Chapter 5. Microstructure and Properties of Platelet-Reinforced Ceramics Formed by the Directed Reaction of Zirconium with Boron Carbide

  1. John B. Wachtman Jr.
  1. T. D. Claar,
  2. W. B. Johnson,
  3. C. A. Andersson and
  4. G. H. Schiroky

Published Online: 26 MAR 2008

DOI: 10.1002/9780470310557.ch5

A Collection of Papers Presented at the 13th Annual Conference on Composites and Advanced Ceramic Materials, Part 1 of 2: Ceramic Engineering and Science Proceedings, Volume 10, Issue 7/8

A Collection of Papers Presented at the 13th Annual Conference on Composites and Advanced Ceramic Materials, Part 1 of 2: Ceramic Engineering and Science Proceedings, Volume 10, Issue 7/8

How to Cite

Claar, T. D., Johnson, W. B., Andersson, C. A. and Schiroky, G. H. (1989) Microstructure and Properties of Platelet-Reinforced Ceramics Formed by the Directed Reaction of Zirconium with Boron Carbide, in A Collection of Papers Presented at the 13th Annual Conference on Composites and Advanced Ceramic Materials, Part 1 of 2: Ceramic Engineering and Science Proceedings, Volume 10, Issue 7/8 (ed J. B. Wachtman), John Wiley & Sons, Inc., Hoboken, NJ, USA. doi: 10.1002/9780470310557.ch5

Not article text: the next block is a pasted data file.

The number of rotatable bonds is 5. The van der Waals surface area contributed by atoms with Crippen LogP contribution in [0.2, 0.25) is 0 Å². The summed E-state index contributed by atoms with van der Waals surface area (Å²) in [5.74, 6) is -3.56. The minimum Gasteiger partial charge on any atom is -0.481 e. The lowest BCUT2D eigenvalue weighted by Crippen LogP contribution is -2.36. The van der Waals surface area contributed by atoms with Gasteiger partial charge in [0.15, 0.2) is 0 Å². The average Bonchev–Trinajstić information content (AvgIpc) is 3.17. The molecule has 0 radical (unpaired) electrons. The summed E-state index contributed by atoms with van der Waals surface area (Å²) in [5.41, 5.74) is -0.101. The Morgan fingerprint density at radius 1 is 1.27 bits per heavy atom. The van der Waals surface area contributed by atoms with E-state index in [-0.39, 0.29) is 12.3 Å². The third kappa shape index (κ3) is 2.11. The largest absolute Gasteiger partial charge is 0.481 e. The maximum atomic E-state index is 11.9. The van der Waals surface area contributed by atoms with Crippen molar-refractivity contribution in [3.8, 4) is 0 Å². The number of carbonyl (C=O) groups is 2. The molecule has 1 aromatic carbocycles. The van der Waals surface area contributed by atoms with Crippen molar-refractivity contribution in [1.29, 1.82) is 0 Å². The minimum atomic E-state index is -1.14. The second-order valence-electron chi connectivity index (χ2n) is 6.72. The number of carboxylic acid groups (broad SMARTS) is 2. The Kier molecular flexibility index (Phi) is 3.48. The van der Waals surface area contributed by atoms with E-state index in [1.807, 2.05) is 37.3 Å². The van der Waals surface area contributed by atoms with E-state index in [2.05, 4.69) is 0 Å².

Author Information

  1. Lanxide Corporation Tralee Industrial Park Newark, DE 19714-6077

Publication History

  1. Published Online: 26 MAR 2008
  2. Published Print: 1 JAN 1989

ISBN Information

Print ISBN: 9780470374863

Online ISBN: 9780470310557

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Keywords:

  • chemical vapor infiltration;
  • zirconium diboride;
  • thermal expansion behavior;
  • thermal shock;
  • thermal conductivity

Summary

A new family of platelet-reinforced ceramics has been developed using a Lanxide DIMOX™ directed metal oxidation process. These materials consist of a metal carbide matrix reinforced with metal diboride platelets and a residual metal phase. Microstructure/property relationships are presented for the ZrB2/ZrCxZr system, which is formed by the directed reaction of molten zirconium with boron carbide. The metal content can be varied to tailor the mechanical, physical, and thermal properties. These platelet-reinforced ceramics exhibit an attractive combination of high strength (800–1030 MPa), high fracture toughness (11–23 MPa · m1/2), and high thermal conductivity (50–70 W/m · K). The effects of the platelet and metal phases on the toughness and fracture behavior are shown. Engineering properties are presented and discussed relative to potential applications.